Two key ways people discover the food culprit in their diet is by doing allergy or blood tests for food allergies and sensitivities. Skin and blood tests, the most commonly used today, are considered safe and effective. Because allergies can be very serious, avoiding the suspected culprit is important. McLaughlin recommends speaking to a physician or nutritionist before making any significant dietary changes. “Some tests require that you have the suspected food in your digestive system, so finding out the testing requirements before making the changes is key. Also elimination diets work best when they are guided by a professional and combined with proper testing.” She stresses that “all omitted foods should be replaced with equally nutritious alternatives.”
After reviewing McLaughlin’s answers, Fondren agreed but added, “the blood testing is more prevalent nowadays. But at the end of the day allergy testing, whether it is the blood testing or the skin testing, is not perfect.” He believes the clinical diagnosis often holds more weight than the allergy tests. “There are many doctors who think there is a link between obesity and gluten sensitivity. The science may lag behind our thoughts. There are articles for and against the gluten sensitivity issue so it is controversial. Many of my patients feel better on a gluten-free diet.” Fondren believes there is “a clinical entity that is not celiac disease, as he sees many patients who have definite sensitivities to wheat or gluten, with symptoms that disappear with gluten removal.” He disagrees with the recent articles suggesting gluten intolerance does not exist, but understands that “research ebbs and flows.”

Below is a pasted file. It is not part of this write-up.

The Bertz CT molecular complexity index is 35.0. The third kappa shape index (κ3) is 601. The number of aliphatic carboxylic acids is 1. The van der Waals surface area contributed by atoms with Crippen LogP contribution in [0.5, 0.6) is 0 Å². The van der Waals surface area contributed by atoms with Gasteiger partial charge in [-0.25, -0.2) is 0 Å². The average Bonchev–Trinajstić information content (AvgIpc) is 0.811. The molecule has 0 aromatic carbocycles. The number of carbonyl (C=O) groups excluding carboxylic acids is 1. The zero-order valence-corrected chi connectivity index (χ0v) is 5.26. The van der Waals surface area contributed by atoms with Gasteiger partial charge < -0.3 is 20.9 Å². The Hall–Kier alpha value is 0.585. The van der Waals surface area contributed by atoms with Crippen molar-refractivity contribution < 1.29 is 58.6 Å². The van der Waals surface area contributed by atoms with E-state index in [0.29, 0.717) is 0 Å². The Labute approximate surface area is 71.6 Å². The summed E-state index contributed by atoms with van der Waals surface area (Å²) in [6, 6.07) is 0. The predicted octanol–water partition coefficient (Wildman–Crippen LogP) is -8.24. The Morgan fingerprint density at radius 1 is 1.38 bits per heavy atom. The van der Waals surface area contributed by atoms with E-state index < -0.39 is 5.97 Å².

Regarding other food allergies, new blood tests are emerging that help determine whether a person has outgrown an allergy over time, which happens often. The test requires building up immunity first, then re-adding the food in small amounts over time. McLaughlin believes this should always be done under the care of a physician. She also recommends “avoiding tests you can find on the internet, such as hair tests. Many of these tests are simply money-making schemes with little evidence of effectiveness. For example, McLaughlin is not a fan of the ELISA/ACT test, usually conducted by a chiropractor. Although she believes “the test can determine immune system responses, she does not believe those responses are linked with the hundreds of foods and nutrients the patient is being tested for.”
As a nutritionist, McLaughlin believes “obesity is very complex, and involves the whole self.” She recommends that individuals consider all underlying issues, including emotional issues. Her questions includes items like the following: “Are you under intense stress? Sleeping enough? Happy in your professional life? If you aren’t taking good care of yourself, why is that the case?” McLaughlin says, “determining these answers can go a long way. It’s important to change your negative beliefs about yourself and your habits.” Fondren’s dietary and lifestyle recommendations “depend on whether the patient appears diabetic on the labs, or just appear to be eating too much in general.”
Both professionals interviewed believe that “a healthy, consistent sleep routine and a whole foods-based diet are key, as is regular exercise.” McLaughlin adds, “you don’t need to hit the gym to stay fit. And, as unrelated as it may sound, it’s important to pursue your passions in life. The more emotionally fulfilled we are, the more likely we are to take care of ourselves.” Obesity has been linked to inflammation, illness, food allergies and unhealthy habits, but these recent studies offer hope for those who have changed their unhealthy habits with no decrease in weight. As Fondren says, “the research will continue but there may be no definitive answers for the time being.”
Interview by Jenny Hansen